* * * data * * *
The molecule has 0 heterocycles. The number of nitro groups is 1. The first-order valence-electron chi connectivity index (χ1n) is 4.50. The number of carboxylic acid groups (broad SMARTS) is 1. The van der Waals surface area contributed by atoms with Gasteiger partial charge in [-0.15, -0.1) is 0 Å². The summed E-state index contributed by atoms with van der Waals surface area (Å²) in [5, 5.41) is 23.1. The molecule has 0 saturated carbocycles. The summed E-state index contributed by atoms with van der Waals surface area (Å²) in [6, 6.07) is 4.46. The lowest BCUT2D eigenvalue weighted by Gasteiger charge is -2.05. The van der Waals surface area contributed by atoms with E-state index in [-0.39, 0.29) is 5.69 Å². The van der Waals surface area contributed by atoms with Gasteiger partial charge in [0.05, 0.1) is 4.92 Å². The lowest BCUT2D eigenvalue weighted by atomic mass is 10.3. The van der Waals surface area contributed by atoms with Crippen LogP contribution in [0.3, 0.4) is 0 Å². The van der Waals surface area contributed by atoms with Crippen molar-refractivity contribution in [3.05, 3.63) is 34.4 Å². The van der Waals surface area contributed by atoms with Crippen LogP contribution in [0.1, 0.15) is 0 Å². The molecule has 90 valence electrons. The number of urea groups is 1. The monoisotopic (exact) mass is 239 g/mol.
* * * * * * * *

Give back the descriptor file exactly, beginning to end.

The molecule has 0 heterocycles. The number of nitro groups is 1. The first-order valence-electron chi connectivity index (χ1n) is 4.50. The number of carboxylic acid groups (broad SMARTS) is 1. The van der Waals surface area contributed by atoms with Gasteiger partial charge in [-0.15, -0.1) is 0 Å². The summed E-state index contributed by atoms with van der Waals surface area (Å²) in [5, 5.41) is 23.1. The molecule has 0 saturated carbocycles. The summed E-state index contributed by atoms with van der Waals surface area (Å²) in [6, 6.07) is 4.46. The lowest BCUT2D eigenvalue weighted by Gasteiger charge is -2.05. The van der Waals surface area contributed by atoms with E-state index in [-0.39, 0.29) is 5.69 Å². The van der Waals surface area contributed by atoms with Gasteiger partial charge in [0.05, 0.1) is 4.92 Å². The lowest BCUT2D eigenvalue weighted by atomic mass is 10.3. The van der Waals surface area contributed by atoms with Crippen LogP contribution in [0.3, 0.4) is 0 Å². The van der Waals surface area contributed by atoms with Crippen molar-refractivity contribution in [3.05, 3.63) is 34.4 Å². The van der Waals surface area contributed by atoms with Crippen LogP contribution in [0.1, 0.15) is 0 Å². The molecule has 90 valence electrons. The number of urea groups is 1. The monoisotopic (exact) mass is 239 g/mol.